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ficient ingenuity and acutenefs to fecure a portion of our approbation, but it alfo manifefts too much afperity to obtain that full share of applaufe, which we ever wish to bestow on all who present themfelves before our tribunal.
Art. 43. An Hiftorical Report on Ramfgate Harbour; written by Order of, and addreffed to, the Trustees. By John Smeaton, Civil Engineer, F. R. S. and Engineer to Ramfgate Harbour. SECOND EDITION. 8vo. Large Paper. 1s. Sewell. 1791. We gave an account of the first edition of this Report, in our Review for April;-and we notice this fecond edition, purely for the fake of an important paragraph now added; viz.
I have the pleasure of informing the public, that on the 17th July 1791, at a high fpring tide, the New Dry Dock, built in the Bafon, for repairing fhips, was tried in the prefence of the Chairman, for the first time fince it was found neceffary to build it with a timber floor, which is of a new and peculiar conftruction, on account of the fprings rifing from the chalk, fo powerfully under it, that the ftone floor with which it had been twice tried formerly, was forced up. The experiment answered in the completeft manner; the Dock remaining perfectly dry till low water, when the fluices of the Bafon were opened for fcouring the Harbour: fo that this very defirable object, that has been fo much defpaired of, is now fully obtained, and must prove of great utility to the public.'
In a paper, of four folio pages, diftributed gratis, ( Observations and Facts relative to Ramfgate Harbour, &c.') we have an addition to the lift of fhipping that have been fheltered in Ramsgate harbour, from 1780 to 1790, inclufive; viz. in 1791, not fewer than 459 fhips took fhelter there in formy weather; of which number 356 were bound to and from London. We are here farther informed, that the register-book of those veffels which have taken shelter in this harbour, proves that it has already been the means of saving property, to the amount of FOUR MILLIONS fterling, and near EIGHT THOUSAND LIVES, that might otherwife have been loft to their friends and country.'-In this fugitive paper, are feveral remarks and facts which merit the attention of the public.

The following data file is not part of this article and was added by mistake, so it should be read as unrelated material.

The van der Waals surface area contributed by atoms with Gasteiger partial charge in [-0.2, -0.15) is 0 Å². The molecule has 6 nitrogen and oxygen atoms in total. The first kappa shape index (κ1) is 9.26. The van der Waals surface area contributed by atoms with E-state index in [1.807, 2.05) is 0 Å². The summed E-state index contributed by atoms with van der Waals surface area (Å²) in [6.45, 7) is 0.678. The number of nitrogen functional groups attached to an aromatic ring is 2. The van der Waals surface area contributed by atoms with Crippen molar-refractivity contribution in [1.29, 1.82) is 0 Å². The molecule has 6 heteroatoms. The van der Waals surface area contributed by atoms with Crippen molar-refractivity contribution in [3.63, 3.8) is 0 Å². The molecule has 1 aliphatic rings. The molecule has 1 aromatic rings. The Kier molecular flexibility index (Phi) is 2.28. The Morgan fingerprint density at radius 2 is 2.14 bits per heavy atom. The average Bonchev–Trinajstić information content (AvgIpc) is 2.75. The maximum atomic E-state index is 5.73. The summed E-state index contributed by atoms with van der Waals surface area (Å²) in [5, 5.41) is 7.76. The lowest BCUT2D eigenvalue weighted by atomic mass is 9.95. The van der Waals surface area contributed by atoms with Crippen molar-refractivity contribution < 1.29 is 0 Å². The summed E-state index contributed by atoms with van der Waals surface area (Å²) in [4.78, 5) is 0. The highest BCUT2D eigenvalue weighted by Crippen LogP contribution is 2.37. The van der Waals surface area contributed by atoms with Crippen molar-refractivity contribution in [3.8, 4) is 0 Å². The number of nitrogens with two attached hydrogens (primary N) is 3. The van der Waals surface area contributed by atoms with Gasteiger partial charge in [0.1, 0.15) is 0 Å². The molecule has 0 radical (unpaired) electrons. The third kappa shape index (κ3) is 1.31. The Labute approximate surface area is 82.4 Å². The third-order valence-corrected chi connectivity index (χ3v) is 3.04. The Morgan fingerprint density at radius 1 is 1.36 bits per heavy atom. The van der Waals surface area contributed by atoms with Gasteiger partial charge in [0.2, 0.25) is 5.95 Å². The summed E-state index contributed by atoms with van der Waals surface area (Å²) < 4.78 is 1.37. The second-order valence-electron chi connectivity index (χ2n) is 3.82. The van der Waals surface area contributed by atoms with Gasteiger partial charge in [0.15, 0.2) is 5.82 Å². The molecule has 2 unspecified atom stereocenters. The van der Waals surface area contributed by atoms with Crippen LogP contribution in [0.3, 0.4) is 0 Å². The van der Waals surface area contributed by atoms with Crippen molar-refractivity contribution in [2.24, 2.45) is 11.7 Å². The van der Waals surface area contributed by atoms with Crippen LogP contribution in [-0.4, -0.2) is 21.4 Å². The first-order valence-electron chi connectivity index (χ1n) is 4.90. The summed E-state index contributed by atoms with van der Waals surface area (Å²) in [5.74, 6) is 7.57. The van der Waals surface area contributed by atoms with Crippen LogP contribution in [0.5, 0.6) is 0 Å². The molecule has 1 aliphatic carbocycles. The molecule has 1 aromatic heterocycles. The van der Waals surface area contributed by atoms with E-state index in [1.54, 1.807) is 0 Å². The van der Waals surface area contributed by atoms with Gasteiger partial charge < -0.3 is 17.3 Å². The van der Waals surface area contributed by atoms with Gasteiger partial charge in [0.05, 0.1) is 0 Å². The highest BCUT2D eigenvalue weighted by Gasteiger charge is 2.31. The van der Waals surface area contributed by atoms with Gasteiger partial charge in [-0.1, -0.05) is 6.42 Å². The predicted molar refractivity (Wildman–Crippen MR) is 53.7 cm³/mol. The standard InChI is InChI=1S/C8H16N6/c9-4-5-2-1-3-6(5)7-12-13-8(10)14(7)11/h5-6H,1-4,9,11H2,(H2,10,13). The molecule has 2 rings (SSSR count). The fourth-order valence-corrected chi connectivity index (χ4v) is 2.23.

Art. 44. An Address to the Public, from the Philanthropic Society, inftituted in 1788, for the Promotion of Industry, and the Reform of the criminal Poor. To which are annexed, the Laws and Regulations of the Society, &c. 8vo. pp. 30. 6d. White, &c.
We are pleafed to find that this new inftitution, for the fober and induftrious education of vagrant children, is in a promifing state for
As I obferved a confiderable ftream of water continually iffuing from under the Apron, at low water, I ordered this water to be drained therefrom, by a chain pump, and found that this spring (which was falt) vented at the rate of 160 barrels an hour; which vent expofed the bottom to the action of the tides water.'
permanent establishment; it being a juft obfervation in this Ade
For our account of the Trifler, by this author, (for there are more
publications than one with this title,) fee M. R. vol. liii. p. 269-Mooy. Art. 46. An Apology for the Life of Major General G. Writ ten by himself. Containing a full Explanation of the G-nn-g Mystery, and of the Author's Connection with Mr. D-ber-y's Family. 8vo. pp. 114. 35. Ridgway.
A piece of authorship,-of which we find ourfelves almoft provoked to speak with fome degree of feverity: but, reflecting that, poffibly, the writer may have a wife, with a garret-full of children, depending, for their fubfiftence, on his industry and invention, we drop the pen.
Art. 47. The Fashionable Preacher; or Modern Pulpit Eloquence difplayed. 8vo. 6d. Symonds. 1792.